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‘Best friend’ succumbs

The consummate Bertie County lawman died in his home Monday.

Milton Ray Morris, 72, served with the Bertie County Sheriff’s Office for 30 years, culminating in a 16-year tenure as Chief Deputy of the county. He is remembered by many as a good law enforcement officer and a better person.

Morris is also remembered as a man fiercely loyal to retired Bertie County Sheriff J. Wallace Perry and the men in uniform that worked under him.

Milton Ray Morris spent 30 years with the Bertie Sheriff’s Office, 16 as Chief Deputy.

“He was the best friend I ever had,” Perry said. “I worked beside him for 14 years, hand-in-hand, and then for 16 years he was my Chief Deputy. He had as much to do with the success of my career as anything I could point to with the way he served the public and his loyalty to me.

“It’s hard to even explain how I feel,” he continued. “Milton Morris was a good man. I believe those who are working in law enforcement now – including Sheriff John Holley – were tremendously influenced by him. He will be greatly missed.”

Holley agreed with the assessment given by Perry.

“Out of the 29 years I’ve worked in the Bertie County Sheriff’s Office, he was the most committed public servant I’ve ever been around,” the sheriff stressed. “He was meticulous when it came to keeping his equipment in good shape. When one of his cars was removed from service, it looked almost new because he was that serious about his job.

“To Milton there wasn’t a sheriff like Wallace Perry,” Holley continued. “He was very loyal to Sheriff Perry.”

The incumbent sheriff also said that he learned much from Morris.

“He taught me a lot and I know he’s going to be missed,” Holley added. “If you were down, Milton always had a way of making you laugh. He was truly loved by his fellow officers and was truly a family man.”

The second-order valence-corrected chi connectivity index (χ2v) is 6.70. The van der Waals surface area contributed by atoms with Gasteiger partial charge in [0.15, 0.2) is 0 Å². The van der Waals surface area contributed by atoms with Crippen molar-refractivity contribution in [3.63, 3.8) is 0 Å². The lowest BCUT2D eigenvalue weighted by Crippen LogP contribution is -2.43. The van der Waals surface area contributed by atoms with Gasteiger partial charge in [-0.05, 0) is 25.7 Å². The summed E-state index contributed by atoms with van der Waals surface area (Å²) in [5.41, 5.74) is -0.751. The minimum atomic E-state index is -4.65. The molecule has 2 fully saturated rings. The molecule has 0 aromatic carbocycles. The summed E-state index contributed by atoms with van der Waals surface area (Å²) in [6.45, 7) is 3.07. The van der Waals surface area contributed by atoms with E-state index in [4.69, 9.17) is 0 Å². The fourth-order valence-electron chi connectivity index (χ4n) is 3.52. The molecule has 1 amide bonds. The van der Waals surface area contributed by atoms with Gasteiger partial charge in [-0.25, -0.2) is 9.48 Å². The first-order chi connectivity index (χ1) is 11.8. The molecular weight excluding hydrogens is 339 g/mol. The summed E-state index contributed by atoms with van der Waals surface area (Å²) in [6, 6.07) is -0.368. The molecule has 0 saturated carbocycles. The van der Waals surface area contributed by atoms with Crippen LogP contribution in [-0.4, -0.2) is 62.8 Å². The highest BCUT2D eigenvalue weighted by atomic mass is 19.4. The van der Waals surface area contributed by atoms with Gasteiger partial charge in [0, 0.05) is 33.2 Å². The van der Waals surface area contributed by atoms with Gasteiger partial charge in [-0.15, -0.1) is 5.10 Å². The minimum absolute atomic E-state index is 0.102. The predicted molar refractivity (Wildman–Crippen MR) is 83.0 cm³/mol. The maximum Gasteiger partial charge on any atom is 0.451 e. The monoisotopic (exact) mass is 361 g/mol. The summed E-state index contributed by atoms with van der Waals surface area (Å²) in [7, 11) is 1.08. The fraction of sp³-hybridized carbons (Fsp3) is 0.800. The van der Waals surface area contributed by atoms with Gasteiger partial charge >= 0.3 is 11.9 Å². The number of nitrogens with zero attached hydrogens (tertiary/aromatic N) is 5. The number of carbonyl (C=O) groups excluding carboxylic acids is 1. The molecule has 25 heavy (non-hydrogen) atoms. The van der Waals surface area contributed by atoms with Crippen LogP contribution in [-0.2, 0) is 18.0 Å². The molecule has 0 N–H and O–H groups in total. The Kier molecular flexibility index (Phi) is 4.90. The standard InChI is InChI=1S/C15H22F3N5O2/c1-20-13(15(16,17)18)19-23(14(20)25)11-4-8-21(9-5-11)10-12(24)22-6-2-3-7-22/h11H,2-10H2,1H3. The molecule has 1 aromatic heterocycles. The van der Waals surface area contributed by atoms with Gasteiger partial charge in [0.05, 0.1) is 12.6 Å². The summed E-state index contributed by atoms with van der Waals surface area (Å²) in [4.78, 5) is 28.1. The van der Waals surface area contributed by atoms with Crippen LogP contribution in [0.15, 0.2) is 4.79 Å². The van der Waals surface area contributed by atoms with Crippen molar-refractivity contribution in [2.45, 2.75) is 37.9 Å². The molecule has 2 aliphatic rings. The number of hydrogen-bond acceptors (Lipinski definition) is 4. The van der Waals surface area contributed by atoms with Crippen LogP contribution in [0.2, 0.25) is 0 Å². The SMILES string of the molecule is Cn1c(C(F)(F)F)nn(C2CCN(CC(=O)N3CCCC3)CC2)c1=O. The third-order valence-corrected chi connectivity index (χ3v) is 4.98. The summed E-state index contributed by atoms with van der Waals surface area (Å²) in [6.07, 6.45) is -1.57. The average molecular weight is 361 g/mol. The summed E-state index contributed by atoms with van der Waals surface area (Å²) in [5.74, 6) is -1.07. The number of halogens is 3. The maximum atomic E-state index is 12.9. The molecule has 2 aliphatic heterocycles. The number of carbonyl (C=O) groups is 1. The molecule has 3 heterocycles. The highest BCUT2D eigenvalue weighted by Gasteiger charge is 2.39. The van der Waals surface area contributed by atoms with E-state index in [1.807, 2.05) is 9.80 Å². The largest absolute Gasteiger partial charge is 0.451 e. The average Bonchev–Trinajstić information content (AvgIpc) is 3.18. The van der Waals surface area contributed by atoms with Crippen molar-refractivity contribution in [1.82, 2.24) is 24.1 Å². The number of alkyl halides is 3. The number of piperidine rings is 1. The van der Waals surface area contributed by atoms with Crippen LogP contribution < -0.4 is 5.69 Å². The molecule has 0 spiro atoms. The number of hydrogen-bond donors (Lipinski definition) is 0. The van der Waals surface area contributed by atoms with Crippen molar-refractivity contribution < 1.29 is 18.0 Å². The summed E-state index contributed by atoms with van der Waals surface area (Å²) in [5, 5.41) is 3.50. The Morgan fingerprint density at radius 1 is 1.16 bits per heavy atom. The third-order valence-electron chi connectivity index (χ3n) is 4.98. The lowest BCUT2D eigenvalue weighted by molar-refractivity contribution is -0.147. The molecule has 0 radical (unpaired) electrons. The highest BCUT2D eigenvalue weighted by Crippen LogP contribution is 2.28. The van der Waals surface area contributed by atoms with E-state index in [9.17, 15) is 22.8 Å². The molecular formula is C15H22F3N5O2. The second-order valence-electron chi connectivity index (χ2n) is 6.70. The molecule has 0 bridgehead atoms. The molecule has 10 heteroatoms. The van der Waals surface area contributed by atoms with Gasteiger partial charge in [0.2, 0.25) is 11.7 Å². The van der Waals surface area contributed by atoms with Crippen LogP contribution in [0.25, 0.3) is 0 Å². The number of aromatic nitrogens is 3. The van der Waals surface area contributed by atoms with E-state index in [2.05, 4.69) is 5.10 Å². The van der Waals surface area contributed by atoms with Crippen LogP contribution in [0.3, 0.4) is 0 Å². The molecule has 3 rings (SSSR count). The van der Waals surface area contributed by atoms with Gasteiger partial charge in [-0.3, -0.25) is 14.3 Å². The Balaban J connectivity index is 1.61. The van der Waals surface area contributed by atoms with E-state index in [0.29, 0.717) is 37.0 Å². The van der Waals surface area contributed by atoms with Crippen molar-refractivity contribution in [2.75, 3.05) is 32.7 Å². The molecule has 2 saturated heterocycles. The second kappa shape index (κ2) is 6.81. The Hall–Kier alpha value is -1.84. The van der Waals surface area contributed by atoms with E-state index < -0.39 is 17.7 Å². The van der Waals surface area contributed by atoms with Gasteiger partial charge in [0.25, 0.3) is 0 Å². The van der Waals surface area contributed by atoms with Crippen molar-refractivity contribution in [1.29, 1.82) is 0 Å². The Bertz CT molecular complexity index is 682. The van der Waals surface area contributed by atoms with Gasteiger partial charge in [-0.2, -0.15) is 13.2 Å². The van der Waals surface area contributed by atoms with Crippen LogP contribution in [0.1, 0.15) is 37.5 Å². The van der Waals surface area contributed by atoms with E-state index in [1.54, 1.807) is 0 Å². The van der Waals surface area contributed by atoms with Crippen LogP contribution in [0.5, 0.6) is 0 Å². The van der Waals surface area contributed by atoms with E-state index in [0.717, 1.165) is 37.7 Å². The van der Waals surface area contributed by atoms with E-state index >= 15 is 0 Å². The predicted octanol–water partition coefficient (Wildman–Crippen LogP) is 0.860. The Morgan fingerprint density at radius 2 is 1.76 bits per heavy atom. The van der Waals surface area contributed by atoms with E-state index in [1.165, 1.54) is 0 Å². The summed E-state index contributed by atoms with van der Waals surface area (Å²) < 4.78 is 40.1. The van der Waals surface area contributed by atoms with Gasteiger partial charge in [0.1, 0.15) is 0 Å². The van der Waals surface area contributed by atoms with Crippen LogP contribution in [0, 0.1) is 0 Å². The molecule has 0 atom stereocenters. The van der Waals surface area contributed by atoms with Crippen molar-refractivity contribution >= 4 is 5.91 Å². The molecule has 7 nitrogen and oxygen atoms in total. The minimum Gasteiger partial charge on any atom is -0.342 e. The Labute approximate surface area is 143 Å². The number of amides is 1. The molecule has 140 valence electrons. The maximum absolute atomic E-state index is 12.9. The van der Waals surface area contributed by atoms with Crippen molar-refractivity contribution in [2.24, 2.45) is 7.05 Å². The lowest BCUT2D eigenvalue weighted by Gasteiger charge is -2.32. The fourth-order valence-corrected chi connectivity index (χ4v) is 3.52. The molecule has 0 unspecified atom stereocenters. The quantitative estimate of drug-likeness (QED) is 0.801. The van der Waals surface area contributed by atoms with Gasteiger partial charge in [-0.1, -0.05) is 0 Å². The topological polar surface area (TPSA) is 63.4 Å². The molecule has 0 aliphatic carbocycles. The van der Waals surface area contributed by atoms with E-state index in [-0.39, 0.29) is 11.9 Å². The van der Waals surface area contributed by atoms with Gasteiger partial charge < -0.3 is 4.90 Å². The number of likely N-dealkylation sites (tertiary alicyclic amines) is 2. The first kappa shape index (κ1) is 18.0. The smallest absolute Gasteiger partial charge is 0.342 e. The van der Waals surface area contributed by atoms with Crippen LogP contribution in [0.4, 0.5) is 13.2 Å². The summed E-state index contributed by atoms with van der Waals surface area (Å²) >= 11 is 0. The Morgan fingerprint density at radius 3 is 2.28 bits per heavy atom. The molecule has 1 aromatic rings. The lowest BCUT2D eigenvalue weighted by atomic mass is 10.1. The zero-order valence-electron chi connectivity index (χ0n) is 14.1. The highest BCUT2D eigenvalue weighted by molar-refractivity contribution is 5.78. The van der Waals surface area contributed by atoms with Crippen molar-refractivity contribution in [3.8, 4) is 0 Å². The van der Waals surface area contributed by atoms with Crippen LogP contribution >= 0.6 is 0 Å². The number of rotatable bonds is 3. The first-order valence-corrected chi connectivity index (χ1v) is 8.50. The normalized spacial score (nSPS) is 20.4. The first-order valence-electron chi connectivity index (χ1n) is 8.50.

Current Bertie County Sheriff’s Lt. Carl Hoggard worked many years with Morris. He said they began working together when Hoggard joined the sheriff’s office in 1984 and he quickly learned how good an officer Morris was.

“One thing he did, he backed his sheriff,” Hoggard said. “He backed his sheriff and his deputies 100 percent. If he knew you were in the right, he stood behind you. As an officer, you knew if you were in the field and need assistance, he was right there. He was very trustworthy.”

Hoggard also called Morris a great family man, saying he showed how much he loved his wife and children.

In addition to his service to the citizens of the county, Morris was also a servant to his Lord. He was a member of Center Grove Baptist Church where he was respected and admired.

“One thing about Milton is that he loved everybody,” Center Grove Pastor the Rev. Mark Corbett said. “He was always full of the fruits of the spirit – joy, peace, goodness and faithfulness. If he didn’t know you and met you, he would love you quickly and you knew it.

“Milton was a great blessing to everyone who knew him,” Rev. Corbett continued. “I have only been pastor of Center Grove for a year, but he has been a blessing to me and I’m thankful for the opportunity to have known him.”

Morris is survived by his wife, Pam Morris; a daughter, Sherri L. Morris and her husband, Eric B. Jernigan of Wake Forest; a son, Michael Ray Morris of Aulander; and two sisters – Marian Smithwick of Franklin, Va. and Joann Sharber of Kinston.

A Celebration of Life service will be conducted at 11 a.m. today (Thursday) at Center Grove Baptist Church. Rev. Corbett and the Rev. Alan Mizelle will officiate. Burial will follow in the Hoggard Memorial Cemetery in Lewiston-Woodville.

Memorial donations may be made to the Center Grove Baptist Church Missions Fund or University Health Systems Hospice Care, P.O. Box 272, Ahoskie.